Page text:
It is made from clams, onions, salt pork (or bacon), potatoes, and clam broth. It comes out light grey in colour.
Fans say it’s older than any other version of clam chowder. Purists sniff that it might be older, and it might be a clam soup, but without a white sauce, it ain’t chowder.
Many home cooks in Rhode Island start with the clear broth, and sometimes serve it this way, but then hand-written recipes will go on to say, you can also add cream, or tomato purée if you wish.
To really confuse things, Fannie Merritt Farmer in 1918 listed a recipe for “Rhode Island Chowder” which included milk. *And* tomatoes.
To make a further distinction between chowders, sometimes the clear chowder, in Rhode Island at least, is referred to as Block Island Chowder, where (unless otherwise specified), it’s always a clear broth.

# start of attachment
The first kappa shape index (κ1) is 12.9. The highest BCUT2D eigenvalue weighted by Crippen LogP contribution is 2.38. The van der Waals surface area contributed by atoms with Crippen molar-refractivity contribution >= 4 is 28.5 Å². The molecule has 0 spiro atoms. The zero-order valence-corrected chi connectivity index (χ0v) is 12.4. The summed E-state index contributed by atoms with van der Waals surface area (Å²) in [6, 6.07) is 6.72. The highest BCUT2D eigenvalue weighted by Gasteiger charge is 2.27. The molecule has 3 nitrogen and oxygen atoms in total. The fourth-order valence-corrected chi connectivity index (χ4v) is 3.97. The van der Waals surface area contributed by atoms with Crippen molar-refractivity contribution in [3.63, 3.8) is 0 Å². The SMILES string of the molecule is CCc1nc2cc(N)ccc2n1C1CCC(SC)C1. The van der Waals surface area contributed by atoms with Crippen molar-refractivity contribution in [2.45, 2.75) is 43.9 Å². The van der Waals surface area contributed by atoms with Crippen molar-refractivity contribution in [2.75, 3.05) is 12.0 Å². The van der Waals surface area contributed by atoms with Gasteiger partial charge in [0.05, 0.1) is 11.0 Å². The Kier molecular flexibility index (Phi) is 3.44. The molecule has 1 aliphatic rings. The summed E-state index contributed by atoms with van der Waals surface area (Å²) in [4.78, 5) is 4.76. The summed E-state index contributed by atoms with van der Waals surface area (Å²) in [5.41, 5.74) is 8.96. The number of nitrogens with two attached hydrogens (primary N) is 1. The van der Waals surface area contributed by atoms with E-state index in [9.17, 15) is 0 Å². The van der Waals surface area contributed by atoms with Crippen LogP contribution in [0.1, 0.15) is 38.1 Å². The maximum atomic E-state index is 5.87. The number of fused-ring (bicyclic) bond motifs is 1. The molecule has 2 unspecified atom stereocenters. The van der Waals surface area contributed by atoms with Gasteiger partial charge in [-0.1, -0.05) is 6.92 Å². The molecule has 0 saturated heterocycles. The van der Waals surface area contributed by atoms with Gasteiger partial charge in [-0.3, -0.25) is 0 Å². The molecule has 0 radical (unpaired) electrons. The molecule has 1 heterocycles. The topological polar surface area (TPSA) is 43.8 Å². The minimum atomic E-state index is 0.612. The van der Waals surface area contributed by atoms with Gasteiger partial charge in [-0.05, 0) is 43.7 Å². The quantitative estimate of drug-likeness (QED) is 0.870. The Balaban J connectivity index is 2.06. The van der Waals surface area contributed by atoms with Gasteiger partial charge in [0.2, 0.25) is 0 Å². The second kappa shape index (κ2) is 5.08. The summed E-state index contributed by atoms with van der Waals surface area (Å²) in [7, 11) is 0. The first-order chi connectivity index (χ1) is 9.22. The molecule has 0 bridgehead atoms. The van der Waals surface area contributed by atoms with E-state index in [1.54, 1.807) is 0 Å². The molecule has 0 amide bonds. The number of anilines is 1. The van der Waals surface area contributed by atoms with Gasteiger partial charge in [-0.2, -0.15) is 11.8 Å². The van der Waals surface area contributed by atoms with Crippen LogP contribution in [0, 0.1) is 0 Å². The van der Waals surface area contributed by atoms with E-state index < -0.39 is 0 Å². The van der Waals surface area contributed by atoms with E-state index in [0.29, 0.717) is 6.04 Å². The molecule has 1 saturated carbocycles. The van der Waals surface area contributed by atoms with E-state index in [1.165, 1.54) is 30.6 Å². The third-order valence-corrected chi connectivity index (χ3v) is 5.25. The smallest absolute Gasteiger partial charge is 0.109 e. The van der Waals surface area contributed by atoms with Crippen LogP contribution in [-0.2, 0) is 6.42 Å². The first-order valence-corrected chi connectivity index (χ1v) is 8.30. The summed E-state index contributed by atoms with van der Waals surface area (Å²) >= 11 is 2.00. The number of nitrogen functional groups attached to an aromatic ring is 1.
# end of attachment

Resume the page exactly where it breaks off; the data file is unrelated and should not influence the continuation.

Literature & Lore
Rhode Island Chowder
1 quart clams
1 cup stewed and strained tomatoes
3 inch cube fat salt pork
1 sliced onion
1/4 teaspoon soda
1/2 cup cold water
1 cup scalded milk
4 cups potatoes cut in 3/4 inch cubes
1 cup scalded cream
2 tablespoons butter
2 cups boiling water
8 common crackers
Salt and pepper
Cook pork with onion and cold water ten minutes; drain, and reserve liquor. Wash clams and reserve liquor. Parboil potatoes five minutes, and drain. To potatoes add reserved liquors, hard part of clams finely chopped, and boiling water. When potatoes are nearly done, add tomatoes, soda, soft part of clams, milk, cream, and butter. Season with salt and pepper. Split crackers, soak in cold milk to moisten, and reheat in chowder. — Fannie Merritt Farmer. The Boston Cooking-School Cook Book (1918 Edition). Boston: Little, Brown. 1918